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ROK, US agree to expand the range and scale of joint military exercises on Korean Peninsula

At the Korea-US Integrated Defense Dialogue,

defense ministries of the two countries agree to respond sternly to North Korean nuclear test by deploying US strategic assets,

discuss ways to strengthen ROK-US-Japan trilateral security cooperation

ROK, US agree to expand the range and scale of joi

The defense ministries of the Republic of Korea (ROK) and the United States (US) reaffirmed their common goal of completely denuclearizing the Korean Peninsula and agreed to maintain a readiness to defend the ROK. In keeping with this, the two sides agreed to expand the range and scale of joint military exercises and training in the Korean Peninsula region on the sidelines of the ‘Ulchi Freedom Shield (UFS)’ exercise, which will begin in earnest on August 22 in consideration of North Korea’s evolving threats. Significantly, the two sides shared the view that they will respond sternly to North Korea’s action of carrying out its nuclear test by deploying US strategic assets in the region.


In a statement, the ministry said that the two sides had discussed the matters at the 21st meeting of the Korea-US Integrated Defense Dialogue (KIDD) held in Seoul from August 16 to 17. The meeting was attended by top defense officials and diplomats from the two countries, including Deputy Defense Minister for Policy Heo Tae-keun and US Deputy Assistant Secretary of Defense for East Asia Siddharth Mohandas as the respective principal representatives. The two representatives discussed the North Korean threat, focusing on the increased frequency and scale of North Korea’s missile test launches over the past year, and affirmed that it is important for the international community to completely implement UN Security Council resolutions. They also shared the movement and assessment of North Korea’s Punggyeri nuclear test site.


During the high-level meeting at the KIDD, the two sides reaffirmed the importance of observing ‘rules-based international order’ based on international laws and norms, such as freedom of navigation, and agreed to cooperate closely to deal with challenges in the region. As reflected in the joint statement made at the ROK-US summit in May 2022, the two sides also clarified their stance of observing international laws, including maintenance of peace and stability in the South China Sea and other seas, free and legal economic activities, freedom of navigation and overflight, and ensuring the lawful use of the ocean.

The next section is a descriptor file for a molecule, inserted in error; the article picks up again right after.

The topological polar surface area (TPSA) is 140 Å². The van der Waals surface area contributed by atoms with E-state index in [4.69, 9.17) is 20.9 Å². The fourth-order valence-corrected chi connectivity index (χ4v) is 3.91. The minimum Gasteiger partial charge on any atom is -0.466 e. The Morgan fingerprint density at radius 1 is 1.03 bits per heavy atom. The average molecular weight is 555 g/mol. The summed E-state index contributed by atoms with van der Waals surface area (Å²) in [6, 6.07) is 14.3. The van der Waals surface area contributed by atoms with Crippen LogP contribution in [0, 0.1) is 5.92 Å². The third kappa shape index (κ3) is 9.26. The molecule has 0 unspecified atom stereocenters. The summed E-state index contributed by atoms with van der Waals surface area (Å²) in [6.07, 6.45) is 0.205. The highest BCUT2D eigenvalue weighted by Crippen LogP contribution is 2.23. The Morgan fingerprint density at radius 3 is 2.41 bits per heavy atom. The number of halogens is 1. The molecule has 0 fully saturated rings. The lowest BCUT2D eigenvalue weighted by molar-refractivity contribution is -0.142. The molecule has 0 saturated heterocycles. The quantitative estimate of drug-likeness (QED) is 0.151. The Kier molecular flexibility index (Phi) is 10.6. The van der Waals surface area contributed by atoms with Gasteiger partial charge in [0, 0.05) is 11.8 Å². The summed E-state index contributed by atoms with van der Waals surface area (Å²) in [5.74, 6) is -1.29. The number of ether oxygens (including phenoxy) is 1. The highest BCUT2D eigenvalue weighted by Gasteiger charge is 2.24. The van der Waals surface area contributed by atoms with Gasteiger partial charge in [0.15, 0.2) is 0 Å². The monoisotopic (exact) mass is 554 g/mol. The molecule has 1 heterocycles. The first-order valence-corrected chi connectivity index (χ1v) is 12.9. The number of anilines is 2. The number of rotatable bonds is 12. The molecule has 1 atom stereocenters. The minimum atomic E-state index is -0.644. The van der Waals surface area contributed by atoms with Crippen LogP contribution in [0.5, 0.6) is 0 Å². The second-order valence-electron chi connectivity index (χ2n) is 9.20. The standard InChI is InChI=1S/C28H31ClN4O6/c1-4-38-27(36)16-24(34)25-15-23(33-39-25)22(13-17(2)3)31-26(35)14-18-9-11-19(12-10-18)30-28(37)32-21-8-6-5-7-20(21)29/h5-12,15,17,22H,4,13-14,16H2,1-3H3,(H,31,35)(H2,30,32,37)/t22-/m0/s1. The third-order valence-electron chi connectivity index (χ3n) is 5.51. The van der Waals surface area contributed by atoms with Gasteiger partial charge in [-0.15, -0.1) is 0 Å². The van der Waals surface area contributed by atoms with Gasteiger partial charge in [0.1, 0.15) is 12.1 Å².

The two sides also shared the view on the importance of maintaining peace and safety in the Taiwan Strait. Significantly, the two sides agreed to cooperate closely so that the ‘Indo-Pacific Strategic Framework,’ which the ROK is mapping out, and the US’s Indo-Pacific strategy can contribute to building peace and stability in the region.


The two sides also agreed to further strengthen the ROK-US-Japan trilateral cooperation, sharing the assessment that the ROK-Japan General Security of Military Information Agreement continues to play an important role in both ROK-Japan bilateral cooperation and ROK-US-Japan trilateral security cooperation. As an extension of this, the two sides agreed to deepen bilateral cooperation through the yearly ROK-US-Japan Defense Trilateral Talks (DTT). Regarding the TTHAD base, the two sides put a high value on the improvement in access to the base, including an increase in the number of times materials are supplied from three times to five times a week.


During the meeting of the Deterrence Strategy Committee (DSC) held on the sidelines of the KIDD, the two sides shared the view that the revision of the ROK-US Tailored Deterrence Strategy (TDS), which had been discussed at the 53rd Security Consultative Meeting (SCM), has made progress. The DSC was co-hosted by Heo, Principal Deputy Assistant Secretary of Defense for Space Policy Vipin Narang, and Deputy Assistant Secretary of Defense for East Asia Mohandas. The US side emphasized its ironclad commitment to defending the ROK to operate all categories of military capabilities, including nuclear and conventional missile defense capabilities and advanced non-nuclear capabilities, while the ROK side emphasized its willingness to strengthen the ‘Korean three-axis system’ to deter and respond to North Korea’s advancing nuclear and missile threats. To this end, the allies agreed to hold the Extended Deterrence Strategy and Consultation Group (EDSCG) this September and carry out the DSC Table Top Exercise (TTX) in early stages. The allies also agreed to establish a counter-missile working group (CMWG) in the DSC, in order to beef up the alliance missile response capabilities and posture and maintain close policy cooperation and communication.

By Chae-Mu, Im < >

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